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Challenge "Enigma Combinatorics"

Challenge "Enigma Combinatorics"  

  By: admin on Nov. 12, 2010, 3:29 p.m.

The Enigma is an electro-mechanical rotor machine used for encryption and decryption. One main part of the Enigma is changeable rotors. This challenge deals with the calculation of the key space.
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 Last edited by: admin on Oct. 31, 2021, 2:54 a.m., edited 1 time in total.

Re: Challenge  

  By: DarkFibre on June 17, 2011, 12:29 a.m.

There is no such machine as an "Enigma-1." I assume the author meant the "Enigma I" (model i) machine, and not "Enigma model A" but that changes many of the answers.

What does "padded without a delimiter" mean? Does the author mean it is padded with spaces? If my answers were 1, 2, 3 how would I enter them? "123" or "1 2 3" or something else?

Re: Challenge  

  By: Lotus on June 18, 2011, 1:24 a.m.

There is no such machine as an "Enigma-1." I assume the author meant the "Enigma I" (model i) machine, and not "Enigma model A" but that changes many of the answers.

What does "padded without a delimiter" mean? Does the author mean it is padded with spaces? If my answers were 1, 2, 3 how would I enter them? "123" or "1 2 3" or something else?

Enigma I is correct. The basics used for the calculation are explained in the challenge text. 3 out of 5 normal rotors and 1 out of 2 reflectors.
Please enter the answer like this 123.

One of your answers was nearly correct, but you forgot the last question.

Greeting,
Dennis

Re: Challenge  

  By: fretty on June 27, 2011, 11:02 a.m.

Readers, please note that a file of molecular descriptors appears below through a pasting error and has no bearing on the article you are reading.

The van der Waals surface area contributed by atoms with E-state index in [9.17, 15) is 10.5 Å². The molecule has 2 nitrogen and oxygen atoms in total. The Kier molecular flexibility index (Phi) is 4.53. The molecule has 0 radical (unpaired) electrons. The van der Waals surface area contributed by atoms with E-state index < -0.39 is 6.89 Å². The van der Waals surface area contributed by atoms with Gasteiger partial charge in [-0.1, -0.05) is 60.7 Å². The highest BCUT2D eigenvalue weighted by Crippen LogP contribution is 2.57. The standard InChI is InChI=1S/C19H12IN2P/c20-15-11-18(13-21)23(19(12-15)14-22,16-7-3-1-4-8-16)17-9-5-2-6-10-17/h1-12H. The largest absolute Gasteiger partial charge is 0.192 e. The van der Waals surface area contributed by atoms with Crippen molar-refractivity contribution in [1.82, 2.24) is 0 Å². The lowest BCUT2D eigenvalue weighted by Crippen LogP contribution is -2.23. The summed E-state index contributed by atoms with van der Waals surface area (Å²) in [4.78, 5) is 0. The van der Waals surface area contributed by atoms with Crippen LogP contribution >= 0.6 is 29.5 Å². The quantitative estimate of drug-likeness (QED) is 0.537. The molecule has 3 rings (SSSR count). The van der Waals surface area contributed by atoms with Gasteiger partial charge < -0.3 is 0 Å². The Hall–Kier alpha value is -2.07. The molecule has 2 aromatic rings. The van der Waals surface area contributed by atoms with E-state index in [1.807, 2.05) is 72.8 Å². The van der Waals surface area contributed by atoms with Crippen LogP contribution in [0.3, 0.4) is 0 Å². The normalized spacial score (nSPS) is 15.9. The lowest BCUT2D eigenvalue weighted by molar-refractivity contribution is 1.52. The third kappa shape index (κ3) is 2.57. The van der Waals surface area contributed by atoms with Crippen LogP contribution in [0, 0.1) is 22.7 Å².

I am stressed with this challenge! I have absolutely no idea which of my answers is incorrect, they seem right to me.

Can anyone tell me whether for questions 1 and 2 the word "positioning" means just the order of choosing the 3 rotors or this along with corresponding rotor settings too (A-Z)?

Is there anyone I can PM to check my answers?

Re: Challenge  

  By: Lotus on June 28, 2011, 1:06 p.m.

Can anyone tell me whether for questions 1 and 2 the word "positioning" means just the order of choosing the 3 rotors or this along with corresponding rotor settings too (A-Z)?

Just the order.

Is there anyone I can PM to check my answers?

Yes, if you want i can check your answers.

Greetings,
Dennis

Re: Challenge  

  By: Lotus on June 29, 2011, 1:56 p.m.

Yes, if you want i can check your answers.

Done.

Greetings
Dennis

Re: Challenge  

  By: fretty on June 29, 2011, 2:04 p.m.

Many thanks for checking my answers.

The problem I had was with Q3, it doesnt say that we are choosing a reflector and an "ordered" triple of rotors, just 3 rotors (in any order). Maybe this needs changing or am I reading it wrong?

Re: Challenge  

  By: DarkFibre on June 30, 2011, 1:17 a.m.

Thank you for the response!

Re: Challenge  

  By: stef_the_chef on July 8, 2011, 5:58 p.m.

Ich versteh die 4. Frage nicht ganz.
Die Umkehrwalze ist doch fest oder nicht??

Ansonsten bin ich mir bei dem Antworten ziemlich sicher, falls ich alle richtig verstanden habe.

edit: ok, habs mir eigentlich selbst beantwortet

Re: Challenge  

  By: fretty on July 8, 2011, 8:49 p.m.

Yes, the reflector is chosen already and the question wants to know how many start positions there are for this piece of the machine.

Re: Challenge  

  By: Veselovský on Oct. 1, 2011, 10:45 p.m.

The questions are stated too ambiguously.

Question 1: What is meant by positioning of rotors. The position in slots, starting position and rings setting or without ring settings?

Question 2: Same as question 1.

Question 3: This one looks unambiguously.

Question 4: quote: "How many possible start positions exist for the chosen
reflector?"
The question ask for start positions of already chosen reflector itself, not for starting positions of the rest of rotors as is written in the last fretty's post. So the correct answer to this question would be 26 (which, I guess, will not be the same as the required answer as it would be too easy)

Question 5: Again similar ambiguity as in question 4.
quote: "…how many possibilities are there for the start
position of the third rotor"